Debunking myths about eating disorders: ‘I didn’t know what I was dealing with was a real thing’ | St. Louis Public Radio

Debunking myths about eating disorders: ‘I didn’t know what I was dealing with was a real thing’

Mar 21, 2017

For the estimated 575,000 Missourians struggling with an eating disorder of some kind, a huge barrier to overcome is having the vocabulary to describe the problem. That was certainly the case for Ali Fields.

“I was an anxious and uncomfortable kid, I had low self-esteem and anxiety,” Fields told St. Louis on the Air host Don Marsh. “I did not know that [an eating disorder] was what it was. At age 8, I did not have the language to communicate that something was wrong.”

Fields turned to regulating her food intake as a way to deal with the uncomfortable feeling of anxiety, which she said gave her momentary respite from the discomfort. By the time she was 14, she developed bulimia (binging and then purging food intake), which she did not recognize the definition for.

“What I didn’t know was that in those prior years I could have had treatment,” Fields said. “I didn’t know that what I was dealing with was a real thing, a problem … I just thought I was doing life wrong.”

After an extensive treatment and recovery process, Fields now considers herself recovered.

“That’s one of the biggest misconceptions about eating disorders: once you have an eating disorder, you have it forever; you don’t,” Fields said. “You can have a full and complete recovery. I am recovered. When I say that, I mean that I no longer have eating disorder thoughts or behaviors anymore and I’ve accepted my body as it is. I’ve been recovered for over a year now.”

This Saturday, the St. Louis chapter of the National Eating Disorders Association will host a walk to draw awareness to eating disorders and the broad range of experiences people with eating disorders can have when trying to overcome the disease. 

Aisha Lubinski, an eating disorder dietician and therapist, said that eating disorders can be found in people as young as age six and as old as age 70. There are three main types of eating disorders: anorexia nervosa (reducing food intake), bulimia and binge-eating disorder (loss of control around food).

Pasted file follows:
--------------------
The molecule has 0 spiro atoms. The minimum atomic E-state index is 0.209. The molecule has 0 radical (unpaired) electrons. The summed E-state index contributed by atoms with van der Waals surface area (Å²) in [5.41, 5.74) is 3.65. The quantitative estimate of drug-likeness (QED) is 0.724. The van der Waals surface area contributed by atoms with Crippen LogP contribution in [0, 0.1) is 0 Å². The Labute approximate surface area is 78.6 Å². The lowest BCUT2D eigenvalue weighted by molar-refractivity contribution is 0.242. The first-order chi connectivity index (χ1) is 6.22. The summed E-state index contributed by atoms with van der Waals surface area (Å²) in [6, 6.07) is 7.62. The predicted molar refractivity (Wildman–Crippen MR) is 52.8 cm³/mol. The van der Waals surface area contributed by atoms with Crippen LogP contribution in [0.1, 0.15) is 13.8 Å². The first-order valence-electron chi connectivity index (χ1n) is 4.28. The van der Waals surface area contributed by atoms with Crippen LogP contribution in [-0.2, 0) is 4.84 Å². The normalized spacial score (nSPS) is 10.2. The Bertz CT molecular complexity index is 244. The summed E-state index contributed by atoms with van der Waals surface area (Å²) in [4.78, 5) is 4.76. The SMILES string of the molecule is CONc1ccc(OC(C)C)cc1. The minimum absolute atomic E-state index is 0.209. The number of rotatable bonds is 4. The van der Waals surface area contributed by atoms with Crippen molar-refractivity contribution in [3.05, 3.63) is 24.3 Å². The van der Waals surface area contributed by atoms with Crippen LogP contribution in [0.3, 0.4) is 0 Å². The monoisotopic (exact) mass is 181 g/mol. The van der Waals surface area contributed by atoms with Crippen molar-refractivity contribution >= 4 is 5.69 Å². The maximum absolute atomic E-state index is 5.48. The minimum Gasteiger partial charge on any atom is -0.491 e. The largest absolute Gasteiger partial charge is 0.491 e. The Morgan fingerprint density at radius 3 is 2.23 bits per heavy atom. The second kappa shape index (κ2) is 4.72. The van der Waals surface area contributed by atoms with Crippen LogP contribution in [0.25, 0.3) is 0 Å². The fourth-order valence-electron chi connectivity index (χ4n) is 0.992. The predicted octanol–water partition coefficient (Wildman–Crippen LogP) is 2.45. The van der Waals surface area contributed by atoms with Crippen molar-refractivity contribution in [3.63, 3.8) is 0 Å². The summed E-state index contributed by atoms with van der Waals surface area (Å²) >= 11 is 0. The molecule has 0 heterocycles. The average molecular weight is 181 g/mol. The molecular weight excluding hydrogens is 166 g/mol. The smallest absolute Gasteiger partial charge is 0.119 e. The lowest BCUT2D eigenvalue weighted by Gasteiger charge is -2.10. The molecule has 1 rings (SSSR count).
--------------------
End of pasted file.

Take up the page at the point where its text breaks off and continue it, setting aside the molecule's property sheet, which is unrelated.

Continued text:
“Eating disorders start, generally, in the family,” Lubinski said. “People may not feel like they’re getting what they need from the family, or they may even have anxiety. A six year-old who has been struggling to say they are not okay, learns they can control food, their body. That helps reduce the intensity of emotions. Without realizing it, food becomes the thing they start controlling even though the issue is not the food but the emotion in their lives.”

David Bachman is the father of a son who is diagnosed with anorexia nervosa. He was first diagnosed with the disorder at age 12, “but we probably started seeing signs that we did not recognize at the time when he was 10 or early 11,” Bachman said.

“His OCD/obsession came with body image, he’s a very sports-minded young man who wanted to excel at sports,” Bachman said. “Food intake became an enemy to him, managing food intake. Then there was the elimination of entire food groups and extreme severe weight loss.”

"Eating disorders are not a choice."- Aisha Lubinski

Initially, Bachman intervened from a medical perspective, but he felt his son’s pediatrician did not really understand eating disorders. They later pursued help from a child psychologist. His son has now been involved in both in-patient and outpatient treatment.

“Eating disorders are not a choice,” Lubinski said. “It generally starts without noticing it. It’s ‘I’m going to skip lunch today because I don’t want to eat’ and before they realize, they can’t get themselves to start eating again. It is very much a mental health disorder and a medical disorder. It is serious.”

Lubinski said that the best place to start with a friend or family member you are concerned might have an eating disorder is from a place of caring and concern, asking them what’s going on, and then directing them to resources like the National Eating Disorders Association.

The Missouri Eating Disorder Association has also embarked on a broad-ranging educational program targeting middle school and high school students to raise awareness called “Feed the Facts.

“Eating disorders are present in every demographic,” Lubinski said. “Even socioeconomic status, we have people in a poverty situation and they have an eating disorder but no access to treatment. We need to work on access for everyone.”  

Related Event

What: St. Louis NEDA Walk
When: Saturday, March 25 at 9 a.m.
Where: Tilles Park, 9551 Litzsinger Road, St. Louis, MO 63124
More information.

St. Louis on the Air brings you the stories of St. Louis and the people who live, work and create in our region. St. Louis on the Air host Don Marsh and producers Mary EdwardsAlex Heuer and Kelly Moffitt give you the information you need to make informed decisions and stay in touch with our diverse and vibrant St. Louis region.